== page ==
In the Western world, human rights are often framed as those rights that make an individual human. These rights are said to be necessary for an individual to have and maintain their basic dignity and their identity. Identity for many of us goes beyond something found in yourself; instead, it is interlinked with our community and those we choose to associate with. When a person’s right to be with their community is regulated through laws that are enforced in biased and prejudiced ways, there is a risk that they are punished for finding their identity amongst people whom the State deems unsavoury.
The Bill broadens the scope for police to determine who is prevented from associating with whom, on the basis of their criminal record.
Proposed anti-association laws that have already passed the Victorian Parliament’s Lower House raise these very questions and pose a disturbing insight into the ways in which the State can limit an individual’s freedom to associate based on its assumptions about whether your community deserves this right.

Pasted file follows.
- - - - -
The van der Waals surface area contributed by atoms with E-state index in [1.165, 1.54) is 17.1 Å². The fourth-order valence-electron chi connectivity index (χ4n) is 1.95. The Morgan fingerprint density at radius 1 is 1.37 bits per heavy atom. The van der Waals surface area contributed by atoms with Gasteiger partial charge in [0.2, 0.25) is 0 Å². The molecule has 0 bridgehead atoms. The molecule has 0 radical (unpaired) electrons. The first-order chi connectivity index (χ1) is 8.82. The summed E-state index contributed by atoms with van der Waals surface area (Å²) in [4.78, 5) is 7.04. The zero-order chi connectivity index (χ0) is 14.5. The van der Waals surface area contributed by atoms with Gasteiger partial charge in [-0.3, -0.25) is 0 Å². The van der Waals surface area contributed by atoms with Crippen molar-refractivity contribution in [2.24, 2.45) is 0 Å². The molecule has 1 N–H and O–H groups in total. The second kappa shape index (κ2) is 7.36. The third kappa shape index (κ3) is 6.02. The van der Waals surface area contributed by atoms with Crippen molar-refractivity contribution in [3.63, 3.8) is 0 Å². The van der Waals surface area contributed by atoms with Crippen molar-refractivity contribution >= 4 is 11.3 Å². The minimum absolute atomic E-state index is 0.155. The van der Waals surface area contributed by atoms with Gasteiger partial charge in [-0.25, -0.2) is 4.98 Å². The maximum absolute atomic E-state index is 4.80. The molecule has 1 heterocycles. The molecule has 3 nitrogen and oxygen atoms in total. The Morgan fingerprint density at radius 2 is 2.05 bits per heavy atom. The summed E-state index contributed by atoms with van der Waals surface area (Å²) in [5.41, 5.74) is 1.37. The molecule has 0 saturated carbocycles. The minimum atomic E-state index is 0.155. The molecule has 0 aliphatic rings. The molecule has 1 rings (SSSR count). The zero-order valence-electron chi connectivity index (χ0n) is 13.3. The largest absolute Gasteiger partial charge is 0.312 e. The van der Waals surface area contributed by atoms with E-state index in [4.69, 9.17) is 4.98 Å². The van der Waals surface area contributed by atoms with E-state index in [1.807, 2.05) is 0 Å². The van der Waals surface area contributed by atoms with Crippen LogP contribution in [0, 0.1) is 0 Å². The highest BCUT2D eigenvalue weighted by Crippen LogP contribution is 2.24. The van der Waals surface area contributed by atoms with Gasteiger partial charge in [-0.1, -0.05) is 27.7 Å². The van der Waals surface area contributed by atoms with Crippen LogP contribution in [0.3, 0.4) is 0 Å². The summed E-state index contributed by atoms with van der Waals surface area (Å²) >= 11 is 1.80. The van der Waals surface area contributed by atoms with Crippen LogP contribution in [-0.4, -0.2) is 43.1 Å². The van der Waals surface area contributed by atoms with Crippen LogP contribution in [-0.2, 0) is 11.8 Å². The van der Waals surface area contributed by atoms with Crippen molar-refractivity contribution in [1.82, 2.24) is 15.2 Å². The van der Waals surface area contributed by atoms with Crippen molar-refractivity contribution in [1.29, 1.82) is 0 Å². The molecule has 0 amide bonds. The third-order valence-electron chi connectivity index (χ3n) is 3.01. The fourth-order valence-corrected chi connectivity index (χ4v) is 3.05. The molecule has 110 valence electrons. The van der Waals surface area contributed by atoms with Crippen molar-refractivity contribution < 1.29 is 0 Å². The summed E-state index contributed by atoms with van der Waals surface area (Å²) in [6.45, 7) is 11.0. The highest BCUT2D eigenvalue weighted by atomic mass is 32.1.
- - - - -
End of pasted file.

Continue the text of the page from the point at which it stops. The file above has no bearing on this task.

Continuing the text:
The Justice Legislation Amendment (Unlawful Association and Criminal Appeals) Bill 2018 pushed forward by the current Andrews government is aimed at setting very clear boundaries that limit freedom of association. The laws, if passed by the Upper House, will give police the power to issue ‘anti-association notices’ to people as young as 14, deciding who they can and cannot spend time with. The Bill broadens the scope for police to determine who is prevented from associating with whom, on the basis of their criminal record. But in doing this, it removes important checks and balances on this power that exist in the current system. The proposed laws have rightly come under criticism by human rights groups that deem them an infringement on all Victorians’ right to freedom of association.